A board member of the Bristol County Beekeepers Association, Andrews said 65 to 70 people are enrolled currently in the school it runs for new beekeepers. As recently as a few years ago, only eight or nine people would enroll in the school, whose teachers include Grace and Andrews.
Reault estimated the state has seen about 1,000 new beekeepers a year for the past six to eight years, though many drop out due to the difficulty in keeping bees alive. He estimated there are 5,000 to 10,000 beekeepers statewide, the vast majority of them hobbyists.
Andrews said that in addition to the raw honey, many of the new beekeepers are drawn to the hobby by a desire to help support honey bees, whose population has seen a steep decline in recent decades due to such factors as disease, loss of habitat, and pesticides.
“A lot of people want to help. It’s a good outdoor activity and it’s good for ecology,” he said, citing the crucial role that bee pollination plays in providing food for humans and animals.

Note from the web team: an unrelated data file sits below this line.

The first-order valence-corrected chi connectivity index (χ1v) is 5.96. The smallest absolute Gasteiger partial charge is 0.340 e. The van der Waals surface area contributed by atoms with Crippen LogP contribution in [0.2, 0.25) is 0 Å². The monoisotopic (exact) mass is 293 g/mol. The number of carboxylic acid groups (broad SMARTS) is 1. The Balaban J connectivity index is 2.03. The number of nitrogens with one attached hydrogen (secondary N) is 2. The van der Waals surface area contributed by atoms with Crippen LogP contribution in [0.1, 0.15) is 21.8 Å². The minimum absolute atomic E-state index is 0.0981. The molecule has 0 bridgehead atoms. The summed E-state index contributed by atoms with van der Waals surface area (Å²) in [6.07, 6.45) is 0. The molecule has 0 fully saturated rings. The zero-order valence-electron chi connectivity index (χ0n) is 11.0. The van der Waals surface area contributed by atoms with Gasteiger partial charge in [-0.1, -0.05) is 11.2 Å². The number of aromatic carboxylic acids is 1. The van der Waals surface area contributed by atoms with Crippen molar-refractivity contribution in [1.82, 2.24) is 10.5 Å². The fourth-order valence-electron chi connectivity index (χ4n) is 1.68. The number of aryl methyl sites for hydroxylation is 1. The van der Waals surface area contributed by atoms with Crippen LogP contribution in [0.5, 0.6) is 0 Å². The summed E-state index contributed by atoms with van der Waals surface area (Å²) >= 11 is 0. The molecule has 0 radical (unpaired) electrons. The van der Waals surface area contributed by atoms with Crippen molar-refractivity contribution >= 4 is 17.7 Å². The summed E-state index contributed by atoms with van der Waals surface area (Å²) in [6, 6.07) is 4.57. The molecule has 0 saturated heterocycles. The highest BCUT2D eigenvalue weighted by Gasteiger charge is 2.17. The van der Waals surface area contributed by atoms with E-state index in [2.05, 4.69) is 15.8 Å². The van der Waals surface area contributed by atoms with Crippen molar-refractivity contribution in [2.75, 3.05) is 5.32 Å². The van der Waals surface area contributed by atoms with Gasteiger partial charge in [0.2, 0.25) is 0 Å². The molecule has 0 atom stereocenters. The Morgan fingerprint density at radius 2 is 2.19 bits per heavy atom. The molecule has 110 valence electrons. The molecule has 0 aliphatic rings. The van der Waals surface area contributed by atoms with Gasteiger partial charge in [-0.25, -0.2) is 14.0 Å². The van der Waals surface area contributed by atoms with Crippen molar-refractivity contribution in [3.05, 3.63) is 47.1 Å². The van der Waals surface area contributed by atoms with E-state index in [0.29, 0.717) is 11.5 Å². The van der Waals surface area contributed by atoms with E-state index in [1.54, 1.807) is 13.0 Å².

Grace has maintained one to two hives in his yard the past 2½ years, making him host to as many as 120,000 honey bees at any one time. He said the presence of so many bees does not pose a hazard even in a residential neighborhood, noting that honey bees, which die when they sting, are not aggressive.
“All summer, they are out collecting nectar and pollen. They don’t bother us — they come and go,” he said. “And in the winter, they all huddle together, shaking and shivering to keep the queen warm.
“I have two girls, 4 and 5, and they play in the backyard. They love watching the bees,” he added, noting that neither has ever been stung. He himself is stung an average of about four times a year. “It’s always me doing something stupid,” he said.
Grace said he believes the town’s existing nuisance rules are sufficient to address any irresponsible behavior by beekeepers. But he said he appreciates that officials need to take some action to respond to resident concerns, and that the current proposed restrictions are fair.
“We have to meet somewhere,” he said.
John Laidler can be reached at firstname.lastname@example.org.